Nitromethane is a colourless oily liquid used in organic synthesis, and as a fuel for rockets, racing cars and model aircraft.
Why this substance is hazardous?
- Nitromethane (CH3NO3) is an energetic explosive greater than TNT (2,4,6,- Trinitrotoluene) at above normal temperature or pressure. At room temperature and pressure, it is flammable rather than explosive.
- It is an oxygen-poor explosive and considered insensitive so often the explosive risk is overshadowed by the flammable risk it has when used as a fuel.
- When fuel includes nitromethane the exhaust will contain nitric oxide vapour, which is corrosive, and when inhaled causes a muscular reaction making it impossible to breathe.
- Nitromethane is an acidic carbon in organic synthesis. It is also used as a motor racing fuel particularly for drag racing or radio-controlled models.
- The type of use will affect how hazardous nitromethane is. Nitromethane can detonate more easily when contaminated by acids, bases, amines or other “sensitizing” chemicals, or when handled at both increased pressure AND elevated temperatures.
Recommended control measures
This is a controlled chemical – see information on standards for all controlled chemicals.
Raised temperature and pressure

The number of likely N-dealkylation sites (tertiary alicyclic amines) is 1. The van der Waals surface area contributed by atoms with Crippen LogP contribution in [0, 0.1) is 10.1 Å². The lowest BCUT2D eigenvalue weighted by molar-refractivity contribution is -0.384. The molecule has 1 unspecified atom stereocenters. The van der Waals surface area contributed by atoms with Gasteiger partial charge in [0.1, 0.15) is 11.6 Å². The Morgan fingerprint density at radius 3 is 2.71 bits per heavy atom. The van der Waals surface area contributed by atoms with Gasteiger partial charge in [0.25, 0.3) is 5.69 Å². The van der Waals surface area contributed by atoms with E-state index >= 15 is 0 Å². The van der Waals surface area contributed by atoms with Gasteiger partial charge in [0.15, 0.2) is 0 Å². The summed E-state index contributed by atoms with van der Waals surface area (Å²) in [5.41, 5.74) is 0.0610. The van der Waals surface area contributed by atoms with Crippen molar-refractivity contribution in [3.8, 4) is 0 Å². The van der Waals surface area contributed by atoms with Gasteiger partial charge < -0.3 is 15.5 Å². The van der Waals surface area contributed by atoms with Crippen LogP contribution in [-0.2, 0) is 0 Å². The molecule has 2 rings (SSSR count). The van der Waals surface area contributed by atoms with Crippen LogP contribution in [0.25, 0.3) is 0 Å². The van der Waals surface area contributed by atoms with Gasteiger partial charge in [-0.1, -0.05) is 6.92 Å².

There is published evidence that nitromethane can be used in certain experiments at a raised temperature. However, this is not standard UCL practice and must be approved by the research group leader, and depending on the departmental O&A, the HoD and the full process signed off.
Store in accordance with good practice. As an explosive, nitromethane should be treated as a controlled material and storage should be safe and secure. Any unexpected or uncontrolled loss must be reported to UCL Safety Services.
Chemical safety library
> Read more about control measures for chemicals in our chemical safety library
On 1st June 1958 a railroad tanker containing nitromethane exploded, the cause was thought to be due to adiabatic pressure (air bubbles compressing and superheating due to a rise in pressure) – This risk is common to all liquid explosives.
Last updated: Thursday, June 24, 2021
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